As is the case in all the dissertations and theses considered in this book, we have only been able to draw on a very small part of Gilbert's overall research and we have concentrated on the quality of his planning and preparation, which we consider to be very sound. If these stages are hurried and the selection of methods made too soon, the conclusions are likely to be questionable. He worked within the limits of his time, expertise and environment though, like many another researcher, was disappointed not to be able to do all he would have hoped. His conclusions and recommendations remain confidential to his polytechnic but even though they remain unpublished, they made a valuable contribution to the polytechnic's information base. At a personal level, the process of completing the dissertation enabled him to learn a great deal about doing research and about his researched topic. However, not everything had gone entirely according to plan. It would perhaps have been remarkable if it had. Like many other part-time adult students, he had other commitments, not least the demands of a full-time job.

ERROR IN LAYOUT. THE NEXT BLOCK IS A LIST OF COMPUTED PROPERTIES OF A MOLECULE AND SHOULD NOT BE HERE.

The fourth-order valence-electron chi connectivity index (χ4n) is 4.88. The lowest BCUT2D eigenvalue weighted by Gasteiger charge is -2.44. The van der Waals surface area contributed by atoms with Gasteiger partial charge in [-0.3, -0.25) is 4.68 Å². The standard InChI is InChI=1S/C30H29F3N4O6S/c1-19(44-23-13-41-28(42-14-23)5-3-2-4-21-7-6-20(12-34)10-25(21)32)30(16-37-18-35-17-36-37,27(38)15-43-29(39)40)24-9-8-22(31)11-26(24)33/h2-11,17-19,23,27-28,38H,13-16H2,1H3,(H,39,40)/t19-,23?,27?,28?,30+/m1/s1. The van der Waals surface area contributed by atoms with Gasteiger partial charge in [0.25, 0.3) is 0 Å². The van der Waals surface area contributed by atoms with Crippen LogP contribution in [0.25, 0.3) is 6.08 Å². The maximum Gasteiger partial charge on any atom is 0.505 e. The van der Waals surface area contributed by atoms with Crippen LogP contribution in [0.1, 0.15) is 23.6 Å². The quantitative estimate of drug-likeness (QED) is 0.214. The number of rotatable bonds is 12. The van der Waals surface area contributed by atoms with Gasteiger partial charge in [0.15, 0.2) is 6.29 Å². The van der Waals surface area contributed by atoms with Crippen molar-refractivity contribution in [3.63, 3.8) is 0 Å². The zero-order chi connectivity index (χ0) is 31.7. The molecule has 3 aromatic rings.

He was studying at a distance (a very great distance in fact) which sometimes caused communication problems and he experienced some difficulty in gaining access to relevant literature, particularly journal articles. Generally, academic library provision